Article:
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See Exchange Rate Tonight As Naira Losses 23% Value



The Nigerian currency, naira, has suffered a significant depreciation in the third quarter of 2023, according to official and unofficial data.

The third quarter of 2023 has closed with startling figures for the Nigerian economy as the Naira faced a significant depreciation in value.

According to data, the official exchange rate at the end of Q3 was N755.27/$1, a noticeable drop from N769.25/$1 at the end of Q2.

However, it’s the parallel or “black” market that paints a more distressing picture, with the rate plummeting from N770/$1 to N1000/$1 over the same period a staggering 23% loss.

Simultaneously, the external reserves have slipped from $34.1 billion at the end of Q2 to $33.2 billion, raising further questions about Nigeria’s economic stability.


See Exchange Rate Tonight As Naira Losses 23% Value


The widening gap between the official and unofficial rates reflects the persistent scarcity of foreign exchange in the country, as well as the divergent policies of the CBN and the market forces.

The central bank has blamed the forex backlog estimated at between $6 billion to $10 billion as the major reason for the currency depreciation.

At the recent Senate confirmation of the central bank governor, Yemi Cardoso stated that he intends to establish the exact unsettled obligations and find ways to “take care of it” confirming that progress will not be made without clearing the backlog.

“Number one- it is that of which I’ll term an operational issue. Right now, we have a situation where we are aware there are unsettled obligations of the central bank whether it is $4bn, $5bn, $7bn, I don’t know.”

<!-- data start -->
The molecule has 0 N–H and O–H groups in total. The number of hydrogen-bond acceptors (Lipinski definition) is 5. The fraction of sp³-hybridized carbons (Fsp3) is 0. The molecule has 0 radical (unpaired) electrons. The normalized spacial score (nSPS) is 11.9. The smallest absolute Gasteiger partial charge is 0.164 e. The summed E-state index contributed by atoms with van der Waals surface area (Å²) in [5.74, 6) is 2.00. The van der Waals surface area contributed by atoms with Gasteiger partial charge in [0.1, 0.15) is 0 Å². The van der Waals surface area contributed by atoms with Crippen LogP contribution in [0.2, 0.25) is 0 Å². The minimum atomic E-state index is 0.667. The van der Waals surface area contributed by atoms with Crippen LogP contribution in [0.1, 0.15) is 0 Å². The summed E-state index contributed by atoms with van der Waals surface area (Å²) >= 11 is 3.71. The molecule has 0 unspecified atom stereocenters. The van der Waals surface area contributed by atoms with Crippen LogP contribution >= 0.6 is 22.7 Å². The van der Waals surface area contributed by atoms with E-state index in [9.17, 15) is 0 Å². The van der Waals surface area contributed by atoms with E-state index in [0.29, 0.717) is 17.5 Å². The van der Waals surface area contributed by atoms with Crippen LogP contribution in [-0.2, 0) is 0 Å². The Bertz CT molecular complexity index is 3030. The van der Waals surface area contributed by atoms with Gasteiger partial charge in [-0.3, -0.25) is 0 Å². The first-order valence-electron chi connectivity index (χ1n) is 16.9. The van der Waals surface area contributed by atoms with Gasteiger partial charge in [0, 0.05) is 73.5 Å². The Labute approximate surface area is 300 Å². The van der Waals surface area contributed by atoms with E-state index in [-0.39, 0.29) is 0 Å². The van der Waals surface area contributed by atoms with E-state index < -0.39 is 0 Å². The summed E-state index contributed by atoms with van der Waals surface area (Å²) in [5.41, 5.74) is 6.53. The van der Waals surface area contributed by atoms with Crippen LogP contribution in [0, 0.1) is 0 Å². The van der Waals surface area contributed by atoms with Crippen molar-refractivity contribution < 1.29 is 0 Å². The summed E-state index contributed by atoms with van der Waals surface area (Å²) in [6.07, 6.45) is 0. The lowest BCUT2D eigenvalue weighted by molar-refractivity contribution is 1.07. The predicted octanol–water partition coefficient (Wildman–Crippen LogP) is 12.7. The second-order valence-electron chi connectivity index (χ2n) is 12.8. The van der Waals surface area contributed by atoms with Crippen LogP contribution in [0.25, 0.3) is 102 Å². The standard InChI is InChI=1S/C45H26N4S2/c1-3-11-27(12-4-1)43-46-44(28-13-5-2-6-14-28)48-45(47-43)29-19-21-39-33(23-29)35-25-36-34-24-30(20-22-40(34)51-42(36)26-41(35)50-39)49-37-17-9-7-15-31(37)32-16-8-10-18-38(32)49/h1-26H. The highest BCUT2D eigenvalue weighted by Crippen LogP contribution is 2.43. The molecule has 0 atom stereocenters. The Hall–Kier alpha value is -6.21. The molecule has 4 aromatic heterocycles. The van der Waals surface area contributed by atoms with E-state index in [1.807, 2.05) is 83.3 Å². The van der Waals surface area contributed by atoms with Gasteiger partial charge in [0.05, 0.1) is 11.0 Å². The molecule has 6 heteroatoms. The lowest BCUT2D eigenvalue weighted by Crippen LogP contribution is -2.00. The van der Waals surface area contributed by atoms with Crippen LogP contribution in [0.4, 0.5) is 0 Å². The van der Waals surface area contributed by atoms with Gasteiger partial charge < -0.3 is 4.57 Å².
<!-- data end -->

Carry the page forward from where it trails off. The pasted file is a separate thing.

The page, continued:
But definitely, the immediate priority will be to verify the authenticity and extent of the unsettled obligation and once we do that, we need to look for a way to take care of it.

It would be naive for us to think we will be able to make progress if we don’t handle that side of the foreign exchange”

The naira’s weakness has had negative impacts on the Nigerian economy, as it has increased the cost of imports, fuelled inflation, eroded purchasing power, and discouraged investment.

The inflation rate rose to 25.8% in September, according to the National Bureau of Statistics (NBS).

The outlook for the naira remains bleak, as analysts expect further pressure on the currency in the fourth quarter of 2023. The exchange rate experienced a sharp depreciation in November 2022 after the apex bank announced its currency redesign policy.

The CBN may have to devalue the official rate again to align it with the market reality and conserve its dwindling external reserves, which fell from $34.1 billion at the end of June to $33.2 billion at the end of September.

NewsOnline Nigeria analysts however suggest a further devaluation might be avoided if the apex bank is able to meet its obligations to clear forex backlogs. However, achieving this might require the government tap new loans from friendly countries.

Without this, experts with hawkish views opine the parallel market rate may also breach N1100/$1 by December, as demand for dollars increases ahead of the festive season and amid a new wave of Nigerians seeking to “Japa” in the new year.


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